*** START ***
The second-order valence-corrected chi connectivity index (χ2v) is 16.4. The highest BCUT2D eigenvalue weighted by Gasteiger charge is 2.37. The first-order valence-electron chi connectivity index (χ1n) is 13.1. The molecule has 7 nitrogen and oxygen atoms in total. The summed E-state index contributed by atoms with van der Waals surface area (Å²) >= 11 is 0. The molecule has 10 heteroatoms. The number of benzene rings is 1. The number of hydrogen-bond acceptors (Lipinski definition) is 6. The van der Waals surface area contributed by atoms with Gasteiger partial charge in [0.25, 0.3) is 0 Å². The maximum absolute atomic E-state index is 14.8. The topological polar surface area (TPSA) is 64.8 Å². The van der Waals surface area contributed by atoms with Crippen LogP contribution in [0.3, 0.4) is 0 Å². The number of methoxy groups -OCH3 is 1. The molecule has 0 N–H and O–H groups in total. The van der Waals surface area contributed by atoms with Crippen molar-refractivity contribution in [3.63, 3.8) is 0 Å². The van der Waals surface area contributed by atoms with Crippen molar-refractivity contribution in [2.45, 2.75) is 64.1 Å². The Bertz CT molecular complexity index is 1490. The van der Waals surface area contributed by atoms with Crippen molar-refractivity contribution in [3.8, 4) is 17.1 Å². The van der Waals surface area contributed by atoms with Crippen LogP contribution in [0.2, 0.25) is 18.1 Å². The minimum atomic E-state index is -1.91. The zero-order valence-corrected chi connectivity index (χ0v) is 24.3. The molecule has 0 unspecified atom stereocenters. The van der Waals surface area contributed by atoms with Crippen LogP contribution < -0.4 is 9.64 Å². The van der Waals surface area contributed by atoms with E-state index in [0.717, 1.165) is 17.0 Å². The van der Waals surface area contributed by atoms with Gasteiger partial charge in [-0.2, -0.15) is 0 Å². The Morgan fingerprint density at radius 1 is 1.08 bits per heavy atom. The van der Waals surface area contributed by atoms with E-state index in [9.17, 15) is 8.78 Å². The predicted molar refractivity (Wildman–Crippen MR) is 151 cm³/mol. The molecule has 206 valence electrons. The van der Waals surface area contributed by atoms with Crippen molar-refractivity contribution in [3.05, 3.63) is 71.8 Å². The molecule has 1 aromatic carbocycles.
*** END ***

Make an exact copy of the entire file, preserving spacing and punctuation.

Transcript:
The second-order valence-corrected chi connectivity index (χ2v) is 16.4. The highest BCUT2D eigenvalue weighted by Gasteiger charge is 2.37. The first-order valence-electron chi connectivity index (χ1n) is 13.1. The molecule has 7 nitrogen and oxygen atoms in total. The summed E-state index contributed by atoms with van der Waals surface area (Å²) >= 11 is 0. The molecule has 10 heteroatoms. The number of benzene rings is 1. The number of hydrogen-bond acceptors (Lipinski definition) is 6. The van der Waals surface area contributed by atoms with Gasteiger partial charge in [0.25, 0.3) is 0 Å². The maximum absolute atomic E-state index is 14.8. The topological polar surface area (TPSA) is 64.8 Å². The van der Waals surface area contributed by atoms with Crippen LogP contribution in [0.3, 0.4) is 0 Å². The number of methoxy groups -OCH3 is 1. The molecule has 0 N–H and O–H groups in total. The van der Waals surface area contributed by atoms with Crippen molar-refractivity contribution in [3.63, 3.8) is 0 Å². The van der Waals surface area contributed by atoms with Crippen molar-refractivity contribution in [2.45, 2.75) is 64.1 Å². The Bertz CT molecular complexity index is 1490. The van der Waals surface area contributed by atoms with Crippen molar-refractivity contribution in [3.8, 4) is 17.1 Å². The van der Waals surface area contributed by atoms with Crippen LogP contribution in [0.2, 0.25) is 18.1 Å². The minimum atomic E-state index is -1.91. The zero-order valence-corrected chi connectivity index (χ0v) is 24.3. The molecule has 0 unspecified atom stereocenters. The van der Waals surface area contributed by atoms with Crippen LogP contribution < -0.4 is 9.64 Å². The van der Waals surface area contributed by atoms with E-state index in [0.717, 1.165) is 17.0 Å². The van der Waals surface area contributed by atoms with Gasteiger partial charge in [-0.2, -0.15) is 0 Å². The Morgan fingerprint density at radius 1 is 1.08 bits per heavy atom. The van der Waals surface area contributed by atoms with E-state index in [9.17, 15) is 8.78 Å². The predicted molar refractivity (Wildman–Crippen MR) is 151 cm³/mol. The molecule has 206 valence electrons. The van der Waals surface area contributed by atoms with Crippen molar-refractivity contribution in [3.05, 3.63) is 71.8 Å². The molecule has 1 aromatic carbocycles.